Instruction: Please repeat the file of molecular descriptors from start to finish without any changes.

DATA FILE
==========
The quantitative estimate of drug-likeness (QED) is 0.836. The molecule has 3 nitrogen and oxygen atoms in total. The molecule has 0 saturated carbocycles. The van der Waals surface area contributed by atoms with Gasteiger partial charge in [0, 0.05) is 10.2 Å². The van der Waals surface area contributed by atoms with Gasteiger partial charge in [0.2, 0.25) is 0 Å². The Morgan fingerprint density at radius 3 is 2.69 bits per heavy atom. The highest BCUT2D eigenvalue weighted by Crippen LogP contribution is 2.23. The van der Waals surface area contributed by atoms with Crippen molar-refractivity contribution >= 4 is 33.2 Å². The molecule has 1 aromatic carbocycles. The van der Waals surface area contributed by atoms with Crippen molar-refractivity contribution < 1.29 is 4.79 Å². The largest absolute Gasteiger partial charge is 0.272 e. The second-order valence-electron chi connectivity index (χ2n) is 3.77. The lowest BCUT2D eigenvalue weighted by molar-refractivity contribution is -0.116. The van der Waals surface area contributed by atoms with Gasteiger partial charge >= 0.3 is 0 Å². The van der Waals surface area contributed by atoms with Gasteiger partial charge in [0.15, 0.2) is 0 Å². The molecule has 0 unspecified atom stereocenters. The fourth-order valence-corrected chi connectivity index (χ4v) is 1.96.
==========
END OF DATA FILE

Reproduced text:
The quantitative estimate of drug-likeness (QED) is 0.836. The molecule has 3 nitrogen and oxygen atoms in total. The molecule has 0 saturated carbocycles. The van der Waals surface area contributed by atoms with Gasteiger partial charge in [0, 0.05) is 10.2 Å². The van der Waals surface area contributed by atoms with Gasteiger partial charge in [0.2, 0.25) is 0 Å². The Morgan fingerprint density at radius 3 is 2.69 bits per heavy atom. The highest BCUT2D eigenvalue weighted by Crippen LogP contribution is 2.23. The van der Waals surface area contributed by atoms with Crippen molar-refractivity contribution >= 4 is 33.2 Å². The molecule has 1 aromatic carbocycles. The van der Waals surface area contributed by atoms with Crippen molar-refractivity contribution < 1.29 is 4.79 Å². The largest absolute Gasteiger partial charge is 0.272 e. The second-order valence-electron chi connectivity index (χ2n) is 3.77. The lowest BCUT2D eigenvalue weighted by molar-refractivity contribution is -0.116. The van der Waals surface area contributed by atoms with Gasteiger partial charge >= 0.3 is 0 Å². The van der Waals surface area contributed by atoms with Gasteiger partial charge in [0.15, 0.2) is 0 Å². The molecule has 0 unspecified atom stereocenters. The fourth-order valence-corrected chi connectivity index (χ4v) is 1.96.